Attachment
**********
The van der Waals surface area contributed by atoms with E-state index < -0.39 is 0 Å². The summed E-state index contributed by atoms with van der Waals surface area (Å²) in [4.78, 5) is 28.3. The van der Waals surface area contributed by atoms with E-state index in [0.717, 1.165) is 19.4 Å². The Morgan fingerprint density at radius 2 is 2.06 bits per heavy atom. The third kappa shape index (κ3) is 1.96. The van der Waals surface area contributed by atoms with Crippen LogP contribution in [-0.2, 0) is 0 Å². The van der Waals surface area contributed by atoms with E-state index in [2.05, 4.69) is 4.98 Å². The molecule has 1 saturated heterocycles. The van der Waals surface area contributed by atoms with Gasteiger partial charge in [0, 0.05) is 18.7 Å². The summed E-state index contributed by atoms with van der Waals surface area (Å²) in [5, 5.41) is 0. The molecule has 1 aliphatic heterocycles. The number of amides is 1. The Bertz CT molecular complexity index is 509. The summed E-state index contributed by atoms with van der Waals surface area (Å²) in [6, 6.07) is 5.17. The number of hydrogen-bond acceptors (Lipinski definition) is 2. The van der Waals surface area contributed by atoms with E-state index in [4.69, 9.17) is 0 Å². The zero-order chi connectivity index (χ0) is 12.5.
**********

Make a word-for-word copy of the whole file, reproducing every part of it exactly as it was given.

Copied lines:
The van der Waals surface area contributed by atoms with E-state index < -0.39 is 0 Å². The summed E-state index contributed by atoms with van der Waals surface area (Å²) in [4.78, 5) is 28.3. The van der Waals surface area contributed by atoms with E-state index in [0.717, 1.165) is 19.4 Å². The Morgan fingerprint density at radius 2 is 2.06 bits per heavy atom. The third kappa shape index (κ3) is 1.96. The van der Waals surface area contributed by atoms with Crippen LogP contribution in [-0.2, 0) is 0 Å². The van der Waals surface area contributed by atoms with E-state index in [2.05, 4.69) is 4.98 Å². The molecule has 1 saturated heterocycles. The van der Waals surface area contributed by atoms with Gasteiger partial charge in [0, 0.05) is 18.7 Å². The summed E-state index contributed by atoms with van der Waals surface area (Å²) in [5, 5.41) is 0. The molecule has 1 aliphatic heterocycles. The number of amides is 1. The Bertz CT molecular complexity index is 509. The summed E-state index contributed by atoms with van der Waals surface area (Å²) in [6, 6.07) is 5.17. The number of hydrogen-bond acceptors (Lipinski definition) is 2. The van der Waals surface area contributed by atoms with E-state index in [4.69, 9.17) is 0 Å². The zero-order chi connectivity index (χ0) is 12.5.